Olin King Olin Berry King (1934-2012) was co-founder, former chairman of the board, and former chief executive officer of Huntsville‘s SCI Systems, Inc. (SCI), one of Alabama’s earliest aerospace businesses. By the time of his retirement in 2000, King’s pioneering development of contract manufacturing had made SCI the world’s largest contract manufacturer of electronics.
King was born in Sandersville, Georgia, on March 17, 1934, to George Olin King, a Methodist minister, and Elizabeth Berry King. He had one sister, Beverly King (Crawford). He married Ann Fordham in 1954, and the couple had three children. In 1968, after he and Ann King divorced, he married Shelbie Abbott, who had one son, Jay Hoyle, by a previous marriage. King earned a bachelor of science degree in physics at North Georgia College. After graduating he spent two years in South Korea as an Army Signal Corps officer. Later, he took courses in physics and electrical engineering at Emory University, Rutgers University, and the University of Pennsylvania.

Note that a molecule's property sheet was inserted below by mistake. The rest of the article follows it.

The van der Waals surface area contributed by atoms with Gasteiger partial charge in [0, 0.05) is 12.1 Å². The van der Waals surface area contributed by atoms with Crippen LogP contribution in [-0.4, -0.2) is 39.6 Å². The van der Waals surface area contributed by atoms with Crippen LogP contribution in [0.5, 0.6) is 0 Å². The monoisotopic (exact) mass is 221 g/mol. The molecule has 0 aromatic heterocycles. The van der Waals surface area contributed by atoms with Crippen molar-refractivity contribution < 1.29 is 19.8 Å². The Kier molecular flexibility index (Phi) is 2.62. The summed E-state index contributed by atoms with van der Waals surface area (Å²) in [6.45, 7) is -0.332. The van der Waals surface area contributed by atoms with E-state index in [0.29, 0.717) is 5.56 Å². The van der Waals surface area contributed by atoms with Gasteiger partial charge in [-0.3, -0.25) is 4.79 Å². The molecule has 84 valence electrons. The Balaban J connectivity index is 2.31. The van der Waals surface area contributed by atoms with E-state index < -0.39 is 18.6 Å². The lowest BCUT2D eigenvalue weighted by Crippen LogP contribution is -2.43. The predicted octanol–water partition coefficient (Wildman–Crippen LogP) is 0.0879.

In 1957, King moved to Huntsville and worked for the RCA Corporation, an international electronics firm, and then the Army Ballistic Missile Agency on its Jupiter intermediate-range ballistic missile program. After President Dwight D. Eisenhower shut down the Army’s satellite program in 1960, King decided to start a company designing and selling satellites to private buyers. In 1961, he and two partners pooled $21,000 and founded Space Craft Inc. (SCI). As they were completing their first design, for Johns Hopkins University, President John F. Kennedy announced the National Aeronautics and Space Administration (NASA) would focus on building weather and communications satellites in conjunction with the Saturn-Apollo lunar landing program, thus eliminating the motivation for private institutions to build satellites.